Reading books like When China Rules the World and The New Asian Hemisphere: The Irresistible Shift of Global Power to the East, you would be forgiven for thinking your best bet right now is to get down to the Durham University Language Centre and enrol on a Mandarin course. China’s progress both economically and as a global player has been well documented, now the second largest economy and the world’s largest exporter. Economic reforms dating back to 1978 have seen China become the world’s fastest growing major economy with official GDP growth a slower but still impressive 9.2% for 2011. Navigating the economy from Communism into the world’s factory has been a successful strategy, yet this mercantile growth model will not sustain China forever.
Extensive investment in infrastructure and manufacturing, a large and cheap labour force and an artificially low exchange rate have all contributed to China’s success in driving exports. The problem is that all this growth in capacity has to be filled with a global appetite to import from China or from demand within China itself. However, the low wages, making China such an enticing place to import from in the first place, will impede the 1.3 billion population from becoming consumers and supporting their own economy. It is the population that puts the GDP figures into perspective too, while China’s GDP is second to America, per capita it is 90th at 5184, one place above Angola, by comparison America’s GDP per capita is 48147 and ranks 15th (IMF 2011).
Innovation is seen as the way to bridge the gap from an emerging to a fully developed economy, but it won’t be easy. China knows this and has already spent vast amounts on research and development (R&D). Spending has increased by 10% each year for the past ten years and as a result China was the top patent filer last year. China’s higher education system has been vastly expanded and the number of science and engineering PhD graduates has greatly increased. China is still largely dependent on foreign technology and, of its exports, only half of the value added is created in China, which is significantly less than its US, German and Japanese competition.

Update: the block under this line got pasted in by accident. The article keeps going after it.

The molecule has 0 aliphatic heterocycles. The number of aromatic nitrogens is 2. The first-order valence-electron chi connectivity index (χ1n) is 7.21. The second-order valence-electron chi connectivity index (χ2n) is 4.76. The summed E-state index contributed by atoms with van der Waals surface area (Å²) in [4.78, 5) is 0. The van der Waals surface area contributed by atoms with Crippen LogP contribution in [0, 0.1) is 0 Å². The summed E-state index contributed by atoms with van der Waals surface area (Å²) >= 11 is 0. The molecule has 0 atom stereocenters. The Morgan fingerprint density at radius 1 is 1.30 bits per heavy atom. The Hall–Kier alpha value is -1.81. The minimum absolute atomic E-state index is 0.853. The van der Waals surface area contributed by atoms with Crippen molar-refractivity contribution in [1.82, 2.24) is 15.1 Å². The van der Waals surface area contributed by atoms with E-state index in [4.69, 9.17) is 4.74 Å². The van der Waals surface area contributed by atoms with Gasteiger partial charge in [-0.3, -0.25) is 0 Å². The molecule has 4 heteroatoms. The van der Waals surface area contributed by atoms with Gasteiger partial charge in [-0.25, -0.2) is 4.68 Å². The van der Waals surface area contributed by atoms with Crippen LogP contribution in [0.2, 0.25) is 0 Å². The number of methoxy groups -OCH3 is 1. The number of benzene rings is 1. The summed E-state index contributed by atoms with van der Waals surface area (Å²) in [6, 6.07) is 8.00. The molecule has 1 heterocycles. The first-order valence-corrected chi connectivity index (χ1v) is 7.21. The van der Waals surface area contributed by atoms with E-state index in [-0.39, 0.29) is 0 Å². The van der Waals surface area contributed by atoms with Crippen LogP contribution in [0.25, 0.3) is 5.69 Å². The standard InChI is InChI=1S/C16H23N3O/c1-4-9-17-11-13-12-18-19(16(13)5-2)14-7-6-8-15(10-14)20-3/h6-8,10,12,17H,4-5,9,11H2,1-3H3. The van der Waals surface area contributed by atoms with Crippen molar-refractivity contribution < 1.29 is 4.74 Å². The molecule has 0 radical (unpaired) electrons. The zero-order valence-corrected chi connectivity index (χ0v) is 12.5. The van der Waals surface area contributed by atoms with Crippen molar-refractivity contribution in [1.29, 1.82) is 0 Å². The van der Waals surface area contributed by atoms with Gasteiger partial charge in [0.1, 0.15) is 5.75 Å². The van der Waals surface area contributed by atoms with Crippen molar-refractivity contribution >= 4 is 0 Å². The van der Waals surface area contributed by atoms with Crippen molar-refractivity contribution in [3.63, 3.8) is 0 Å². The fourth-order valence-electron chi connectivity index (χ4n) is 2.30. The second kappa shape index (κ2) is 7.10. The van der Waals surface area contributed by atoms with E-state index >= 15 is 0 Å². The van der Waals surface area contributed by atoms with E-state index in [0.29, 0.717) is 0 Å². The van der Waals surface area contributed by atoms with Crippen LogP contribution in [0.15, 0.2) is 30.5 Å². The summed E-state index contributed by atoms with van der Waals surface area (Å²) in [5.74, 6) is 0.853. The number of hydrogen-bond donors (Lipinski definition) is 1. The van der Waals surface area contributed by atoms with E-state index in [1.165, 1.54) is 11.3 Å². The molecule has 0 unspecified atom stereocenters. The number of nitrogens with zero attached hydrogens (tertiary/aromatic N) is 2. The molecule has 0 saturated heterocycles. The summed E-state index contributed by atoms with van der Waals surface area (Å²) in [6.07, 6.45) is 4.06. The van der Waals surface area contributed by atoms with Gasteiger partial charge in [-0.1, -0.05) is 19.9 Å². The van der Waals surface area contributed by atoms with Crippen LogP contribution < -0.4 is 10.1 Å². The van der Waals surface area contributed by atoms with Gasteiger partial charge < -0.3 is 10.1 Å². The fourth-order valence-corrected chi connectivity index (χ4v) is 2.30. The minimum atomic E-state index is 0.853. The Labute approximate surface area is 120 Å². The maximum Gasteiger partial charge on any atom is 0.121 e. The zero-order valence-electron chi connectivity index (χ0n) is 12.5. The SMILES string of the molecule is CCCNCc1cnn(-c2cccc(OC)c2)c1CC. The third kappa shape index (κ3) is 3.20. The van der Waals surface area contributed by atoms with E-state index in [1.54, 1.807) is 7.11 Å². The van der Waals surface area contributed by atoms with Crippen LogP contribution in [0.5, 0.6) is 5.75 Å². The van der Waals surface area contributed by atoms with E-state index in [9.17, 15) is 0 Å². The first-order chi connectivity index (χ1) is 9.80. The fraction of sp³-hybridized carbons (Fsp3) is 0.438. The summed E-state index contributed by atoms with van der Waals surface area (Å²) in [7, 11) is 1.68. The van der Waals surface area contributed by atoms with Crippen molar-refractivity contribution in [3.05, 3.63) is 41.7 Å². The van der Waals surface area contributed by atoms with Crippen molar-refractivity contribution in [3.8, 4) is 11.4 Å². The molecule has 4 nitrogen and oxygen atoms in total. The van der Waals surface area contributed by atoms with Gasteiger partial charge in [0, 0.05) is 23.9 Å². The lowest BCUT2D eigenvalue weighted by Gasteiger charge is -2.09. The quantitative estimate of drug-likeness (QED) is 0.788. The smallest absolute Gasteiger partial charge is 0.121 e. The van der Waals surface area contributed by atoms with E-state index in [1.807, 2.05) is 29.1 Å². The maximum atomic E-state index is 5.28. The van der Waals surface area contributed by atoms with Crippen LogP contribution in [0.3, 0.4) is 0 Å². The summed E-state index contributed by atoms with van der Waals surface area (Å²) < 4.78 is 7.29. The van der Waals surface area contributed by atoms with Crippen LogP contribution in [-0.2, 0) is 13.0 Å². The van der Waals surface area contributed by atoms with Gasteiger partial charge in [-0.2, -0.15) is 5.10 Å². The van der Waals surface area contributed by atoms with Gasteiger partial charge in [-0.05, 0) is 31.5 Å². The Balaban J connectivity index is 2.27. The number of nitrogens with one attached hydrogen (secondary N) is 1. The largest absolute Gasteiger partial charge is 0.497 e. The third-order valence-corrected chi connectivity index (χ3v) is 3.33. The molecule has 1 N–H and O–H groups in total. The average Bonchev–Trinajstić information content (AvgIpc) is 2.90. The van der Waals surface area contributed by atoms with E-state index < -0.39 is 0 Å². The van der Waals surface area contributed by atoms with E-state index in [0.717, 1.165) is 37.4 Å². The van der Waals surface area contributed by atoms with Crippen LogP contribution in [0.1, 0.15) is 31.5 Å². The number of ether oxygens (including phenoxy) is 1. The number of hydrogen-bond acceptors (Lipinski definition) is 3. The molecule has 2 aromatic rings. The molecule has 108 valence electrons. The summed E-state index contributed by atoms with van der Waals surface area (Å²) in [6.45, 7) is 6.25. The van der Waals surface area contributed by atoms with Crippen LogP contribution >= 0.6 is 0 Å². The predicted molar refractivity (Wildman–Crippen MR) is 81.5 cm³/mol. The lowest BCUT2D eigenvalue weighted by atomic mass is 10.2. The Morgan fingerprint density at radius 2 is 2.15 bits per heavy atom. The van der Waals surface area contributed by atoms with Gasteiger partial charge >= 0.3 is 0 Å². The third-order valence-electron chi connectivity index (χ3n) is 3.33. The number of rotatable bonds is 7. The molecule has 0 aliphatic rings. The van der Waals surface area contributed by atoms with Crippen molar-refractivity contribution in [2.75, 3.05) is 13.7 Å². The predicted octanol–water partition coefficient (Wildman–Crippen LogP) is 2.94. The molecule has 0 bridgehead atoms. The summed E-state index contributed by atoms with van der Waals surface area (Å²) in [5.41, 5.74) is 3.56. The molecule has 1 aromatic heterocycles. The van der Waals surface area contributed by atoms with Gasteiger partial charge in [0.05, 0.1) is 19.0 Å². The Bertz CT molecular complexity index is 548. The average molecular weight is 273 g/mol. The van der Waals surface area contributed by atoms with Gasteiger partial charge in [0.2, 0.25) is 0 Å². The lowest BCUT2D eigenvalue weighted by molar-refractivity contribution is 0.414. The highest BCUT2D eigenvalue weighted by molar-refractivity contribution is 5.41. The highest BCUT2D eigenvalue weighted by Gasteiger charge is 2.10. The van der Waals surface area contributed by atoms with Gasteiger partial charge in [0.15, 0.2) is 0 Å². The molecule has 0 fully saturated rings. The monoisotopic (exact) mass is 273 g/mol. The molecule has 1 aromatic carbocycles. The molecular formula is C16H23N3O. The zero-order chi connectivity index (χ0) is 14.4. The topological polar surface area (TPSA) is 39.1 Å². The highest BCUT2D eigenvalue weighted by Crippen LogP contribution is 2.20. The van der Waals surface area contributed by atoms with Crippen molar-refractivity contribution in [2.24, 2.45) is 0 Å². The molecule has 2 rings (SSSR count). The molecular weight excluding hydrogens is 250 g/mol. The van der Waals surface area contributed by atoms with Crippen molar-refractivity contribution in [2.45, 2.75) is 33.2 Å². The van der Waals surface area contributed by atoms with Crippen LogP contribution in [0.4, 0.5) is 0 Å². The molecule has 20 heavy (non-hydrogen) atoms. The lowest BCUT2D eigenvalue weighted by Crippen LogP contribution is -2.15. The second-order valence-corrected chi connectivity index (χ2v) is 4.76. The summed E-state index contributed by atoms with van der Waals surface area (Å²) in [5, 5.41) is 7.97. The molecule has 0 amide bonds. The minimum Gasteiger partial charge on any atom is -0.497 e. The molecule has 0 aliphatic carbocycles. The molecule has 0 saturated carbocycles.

China’s National Development and Reform Commission (NDRC) has managed much of the R&D spending with areas such as space travel, genome sequencing and nanotechnology being targeted. However, there are fears that the private sector, a big contributor to innovation, is being crowded out of key resources, owned by the state. Eastern commentators argue that the West is a good example of how the private sector can fail in innovation, innovating products that we don’t need, such as much of the recent so called financial innovation, and not innovating enough of the right things, such as green technology. As the world’s largest CO2 producer, innovation in green technology can only be a good thing, but the NDRC, formerly the State Planning Commission in China’s communist days, also has a mandate to maintaining state control whilst increasing innovation. This need for control differs from its South Korean and Japanese role models yet the Chinese state clearly believes it is best for them.
A Chinese brand would help to induce consumer spending but sometimes a university laboratory is not the best incubator for this kind of creativity. Many of the parts that make an Apple product are produced in China but it is the magic of the Apple brand and design that adds most of its value. A chauffeur driven Chinese executive, as they are likely to be, may miss the consumer focus that makes a Mercedes Benz more than just a technologically advanced car. There were no Chinese bands listed in Interbrand’s top 100 brands of 2010 with Lenovo, Huawei and Haier China’s best known brands.
We should give China credit, for it is still a relatively immature economy and we wouldn’t necessarily expect to see the fruits of its innovation just yet, but we would expect to see it soon. Just as some commentators have talked up Chinese domination, others have predicted China to stall and it has, up to now, proved those wrong.